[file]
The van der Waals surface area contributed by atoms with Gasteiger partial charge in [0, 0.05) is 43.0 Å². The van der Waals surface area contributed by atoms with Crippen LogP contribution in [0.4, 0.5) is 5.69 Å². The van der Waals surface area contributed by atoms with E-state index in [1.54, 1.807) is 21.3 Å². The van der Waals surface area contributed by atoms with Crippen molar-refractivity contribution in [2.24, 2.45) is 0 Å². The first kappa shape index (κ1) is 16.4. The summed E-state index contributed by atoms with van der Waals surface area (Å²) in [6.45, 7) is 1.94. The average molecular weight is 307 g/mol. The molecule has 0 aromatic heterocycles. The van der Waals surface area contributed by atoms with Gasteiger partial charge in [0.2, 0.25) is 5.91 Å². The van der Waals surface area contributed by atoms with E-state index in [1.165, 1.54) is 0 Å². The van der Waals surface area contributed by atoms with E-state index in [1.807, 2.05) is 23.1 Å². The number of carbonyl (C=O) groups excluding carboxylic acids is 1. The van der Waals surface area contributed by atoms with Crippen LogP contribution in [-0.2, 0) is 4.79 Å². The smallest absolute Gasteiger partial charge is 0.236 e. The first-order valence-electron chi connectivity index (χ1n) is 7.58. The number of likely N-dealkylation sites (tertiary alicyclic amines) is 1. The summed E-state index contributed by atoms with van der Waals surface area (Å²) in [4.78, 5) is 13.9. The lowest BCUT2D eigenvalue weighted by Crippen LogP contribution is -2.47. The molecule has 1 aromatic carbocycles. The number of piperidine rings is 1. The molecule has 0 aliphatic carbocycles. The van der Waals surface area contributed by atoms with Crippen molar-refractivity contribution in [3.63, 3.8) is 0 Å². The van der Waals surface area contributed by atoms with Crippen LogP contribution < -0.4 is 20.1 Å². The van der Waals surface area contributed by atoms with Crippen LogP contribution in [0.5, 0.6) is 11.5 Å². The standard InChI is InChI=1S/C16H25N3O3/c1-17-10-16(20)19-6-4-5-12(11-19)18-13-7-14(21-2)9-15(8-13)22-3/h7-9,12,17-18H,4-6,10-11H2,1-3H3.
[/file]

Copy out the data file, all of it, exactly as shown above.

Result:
The van der Waals surface area contributed by atoms with Gasteiger partial charge in [0, 0.05) is 43.0 Å². The van der Waals surface area contributed by atoms with Crippen LogP contribution in [0.4, 0.5) is 5.69 Å². The van der Waals surface area contributed by atoms with E-state index in [1.54, 1.807) is 21.3 Å². The van der Waals surface area contributed by atoms with Crippen molar-refractivity contribution in [2.24, 2.45) is 0 Å². The first kappa shape index (κ1) is 16.4. The summed E-state index contributed by atoms with van der Waals surface area (Å²) in [6.45, 7) is 1.94. The average molecular weight is 307 g/mol. The molecule has 0 aromatic heterocycles. The van der Waals surface area contributed by atoms with Gasteiger partial charge in [0.2, 0.25) is 5.91 Å². The van der Waals surface area contributed by atoms with E-state index in [1.165, 1.54) is 0 Å². The van der Waals surface area contributed by atoms with E-state index in [1.807, 2.05) is 23.1 Å². The number of carbonyl (C=O) groups excluding carboxylic acids is 1. The van der Waals surface area contributed by atoms with Crippen LogP contribution in [-0.2, 0) is 4.79 Å². The smallest absolute Gasteiger partial charge is 0.236 e. The first-order valence-electron chi connectivity index (χ1n) is 7.58. The number of likely N-dealkylation sites (tertiary alicyclic amines) is 1. The summed E-state index contributed by atoms with van der Waals surface area (Å²) in [4.78, 5) is 13.9. The lowest BCUT2D eigenvalue weighted by Crippen LogP contribution is -2.47. The molecule has 1 aromatic carbocycles. The number of piperidine rings is 1. The molecule has 0 aliphatic carbocycles. The van der Waals surface area contributed by atoms with Crippen molar-refractivity contribution in [3.63, 3.8) is 0 Å². The van der Waals surface area contributed by atoms with Crippen LogP contribution < -0.4 is 20.1 Å². The van der Waals surface area contributed by atoms with Crippen LogP contribution in [0.5, 0.6) is 11.5 Å². The standard InChI is InChI=1S/C16H25N3O3/c1-17-10-16(20)19-6-4-5-12(11-19)18-13-7-14(21-2)9-15(8-13)22-3/h7-9,12,17-18H,4-6,10-11H2,1-3H3.